How many of us can wait six long months to get our hands on that delicious sundress, that is just perfect for the summer break? As we gear up for yet another set of fashion weeks starting next month in India, the question lies bare in front of designers, merchandisers, retailers and buyers. Is the consumer becoming increasingly impatient to wait for months to buy their favourite designer pieces?
Also, in a world where we spend time in artificially stimulated temperatures, thanks to air conditioning and central heating, are ‘season-wise’ collections now a thing of the past? This question largely applies to Mumbai as opposed to the West, given the fact that they do have distinct summers and winters to boast of.
Customers today aspire to stay on top of things. They no longer want to capture images of styles they like on the ramp, only to buy them months later. Thanks to the internet, most of the designs are splashed across social media. This tends to give one the feeling that these styles are stale already, even if it’s just a month into the launch of the line.
Keeping up with the demand from consumers to buy new products, there is pressure on design houses to do smaller, newer lines on tighter deadlines. Thanks to the age of digitalisation, the consumer is no longer a lay person who is not aware of the fast-paced world of fashion. The rise of fast fashion partly explains that — people know a lot more about fashion now than they used to, and they want to see new things more often.
Our very own Lakmé Fashion Week took to showing current season shows many years ago. While a lot of designers find themselves shying away from the current season trend, the truth is that the industry will soon have to align itself to accommodate this new demand. Especially, if designers want to overcome consumer fatigue.
Sticking to current season will hurt the copycats too; take it from me, whose copies hit the fake market days after a showcase. Internationally, brands like Burberry and Tom Ford led the way to try and close the gap between shows and deliveries. And bloggers, fashion enthusiasts and fashion editors are beginning to take notice of this wave.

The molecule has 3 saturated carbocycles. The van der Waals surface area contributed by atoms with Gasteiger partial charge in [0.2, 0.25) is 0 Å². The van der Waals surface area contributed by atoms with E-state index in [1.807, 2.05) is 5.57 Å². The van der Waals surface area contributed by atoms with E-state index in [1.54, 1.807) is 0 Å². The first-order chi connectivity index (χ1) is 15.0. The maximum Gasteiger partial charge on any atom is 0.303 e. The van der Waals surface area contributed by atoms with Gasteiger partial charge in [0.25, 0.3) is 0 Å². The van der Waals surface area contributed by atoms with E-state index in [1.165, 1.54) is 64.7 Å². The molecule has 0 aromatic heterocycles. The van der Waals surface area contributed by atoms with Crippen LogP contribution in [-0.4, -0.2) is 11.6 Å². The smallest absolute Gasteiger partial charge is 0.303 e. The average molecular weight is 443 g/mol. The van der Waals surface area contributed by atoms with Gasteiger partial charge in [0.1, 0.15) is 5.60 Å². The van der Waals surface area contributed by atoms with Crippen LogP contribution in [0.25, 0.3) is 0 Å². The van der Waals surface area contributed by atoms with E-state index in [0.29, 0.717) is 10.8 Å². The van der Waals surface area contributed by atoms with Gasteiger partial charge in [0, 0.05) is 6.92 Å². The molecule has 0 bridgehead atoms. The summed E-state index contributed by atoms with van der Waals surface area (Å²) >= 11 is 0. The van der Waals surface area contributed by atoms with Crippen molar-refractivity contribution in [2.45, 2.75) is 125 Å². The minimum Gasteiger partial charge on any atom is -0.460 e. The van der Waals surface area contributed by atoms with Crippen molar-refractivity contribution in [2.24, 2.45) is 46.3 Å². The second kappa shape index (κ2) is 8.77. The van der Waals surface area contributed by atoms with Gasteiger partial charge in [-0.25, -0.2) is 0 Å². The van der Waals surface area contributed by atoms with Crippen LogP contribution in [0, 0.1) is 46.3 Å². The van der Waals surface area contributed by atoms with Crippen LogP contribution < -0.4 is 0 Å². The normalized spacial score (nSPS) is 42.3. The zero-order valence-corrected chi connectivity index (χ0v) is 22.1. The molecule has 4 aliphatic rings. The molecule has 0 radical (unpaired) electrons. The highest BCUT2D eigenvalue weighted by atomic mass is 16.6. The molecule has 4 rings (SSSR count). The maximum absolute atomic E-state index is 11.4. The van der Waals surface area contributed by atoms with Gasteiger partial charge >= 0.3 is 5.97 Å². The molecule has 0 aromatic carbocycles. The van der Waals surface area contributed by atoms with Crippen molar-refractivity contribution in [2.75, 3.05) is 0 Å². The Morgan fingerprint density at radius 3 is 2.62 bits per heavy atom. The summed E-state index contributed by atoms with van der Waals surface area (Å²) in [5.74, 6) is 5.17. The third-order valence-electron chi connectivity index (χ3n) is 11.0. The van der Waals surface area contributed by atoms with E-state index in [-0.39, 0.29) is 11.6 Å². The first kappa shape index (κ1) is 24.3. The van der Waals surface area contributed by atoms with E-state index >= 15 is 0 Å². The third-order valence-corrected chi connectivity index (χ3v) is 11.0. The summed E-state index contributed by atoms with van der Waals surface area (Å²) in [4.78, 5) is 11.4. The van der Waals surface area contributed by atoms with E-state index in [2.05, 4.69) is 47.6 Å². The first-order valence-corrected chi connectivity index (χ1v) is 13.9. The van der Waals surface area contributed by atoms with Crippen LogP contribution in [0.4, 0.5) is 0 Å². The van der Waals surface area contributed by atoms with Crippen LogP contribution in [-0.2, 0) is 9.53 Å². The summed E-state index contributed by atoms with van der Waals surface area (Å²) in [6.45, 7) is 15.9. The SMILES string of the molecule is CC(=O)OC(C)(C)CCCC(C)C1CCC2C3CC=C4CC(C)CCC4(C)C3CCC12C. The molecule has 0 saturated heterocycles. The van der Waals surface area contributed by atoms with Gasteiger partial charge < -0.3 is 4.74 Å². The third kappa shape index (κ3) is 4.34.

Today, the pressure on designers is more than ever — we at House of Masaba are deciding to showcase four collections a year. We try to create small capsules, but with fresh designs every few months. Till now, design houses have determined trends, but now consumer behaviour and technology, coupled with social media, will dictate fashion houses.
How to dress for fashion week
- Statement bag: Always carry a bag that you won’t tire of. A large enough sling and a large tote are ideal. But don’t overstuff things and keep it light and easy.
- Comfy shoes: Always carry a pair of flats that won’t ruin your outfit if you’re spending the day at the fashion week. I’ve been in heels through a fashion week day and my calves are yet to forgive me for it.
- Throws: Fashion week venues are usually freezing with air cons juiced up to the lowest temperature. Make sure you have a nice shawl, throw or a light jacket that goes with your look. Always rehearse the look a night before.
- Quick change: You’re loading up the coffee or the cocktails and you don’t want to spend the evening hobnobbing with industry favourites in stained clothing. It is a good idea to keep a back-up in your bag.
- Make-up: Keep it minimal; do not overdo or underdo the concealer. Fashion week requires you to put your best face forward, but that can be done with some great eyeliner or a perfect pop pout.
Gupta is a leading fashion designer. She tweets as @MasabaG